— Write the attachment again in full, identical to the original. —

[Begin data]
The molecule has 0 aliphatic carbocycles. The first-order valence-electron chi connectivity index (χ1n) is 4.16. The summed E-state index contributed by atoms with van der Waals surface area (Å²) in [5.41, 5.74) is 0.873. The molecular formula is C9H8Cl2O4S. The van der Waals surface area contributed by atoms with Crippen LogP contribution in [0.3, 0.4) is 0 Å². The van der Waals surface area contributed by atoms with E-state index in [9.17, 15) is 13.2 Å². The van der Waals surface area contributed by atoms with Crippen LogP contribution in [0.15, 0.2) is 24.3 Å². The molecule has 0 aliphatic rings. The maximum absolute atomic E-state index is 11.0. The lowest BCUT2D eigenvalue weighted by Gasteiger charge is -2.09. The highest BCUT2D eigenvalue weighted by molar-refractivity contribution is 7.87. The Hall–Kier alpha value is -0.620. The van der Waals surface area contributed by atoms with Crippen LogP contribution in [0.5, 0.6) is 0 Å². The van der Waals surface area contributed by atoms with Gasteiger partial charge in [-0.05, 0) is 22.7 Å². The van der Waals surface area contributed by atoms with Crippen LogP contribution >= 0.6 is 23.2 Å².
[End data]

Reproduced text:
The molecule has 0 aliphatic carbocycles. The first-order valence-electron chi connectivity index (χ1n) is 4.16. The summed E-state index contributed by atoms with van der Waals surface area (Å²) in [5.41, 5.74) is 0.873. The molecular formula is C9H8Cl2O4S. The van der Waals surface area contributed by atoms with Crippen LogP contribution in [0.3, 0.4) is 0 Å². The van der Waals surface area contributed by atoms with E-state index in [9.17, 15) is 13.2 Å². The van der Waals surface area contributed by atoms with Crippen LogP contribution in [0.15, 0.2) is 24.3 Å². The molecule has 0 aliphatic rings. The maximum absolute atomic E-state index is 11.0. The lowest BCUT2D eigenvalue weighted by Gasteiger charge is -2.09. The highest BCUT2D eigenvalue weighted by molar-refractivity contribution is 7.87. The Hall–Kier alpha value is -0.620. The van der Waals surface area contributed by atoms with Crippen LogP contribution in [0.5, 0.6) is 0 Å². The van der Waals surface area contributed by atoms with Gasteiger partial charge in [-0.05, 0) is 22.7 Å². The van der Waals surface area contributed by atoms with Crippen LogP contribution >= 0.6 is 23.2 Å².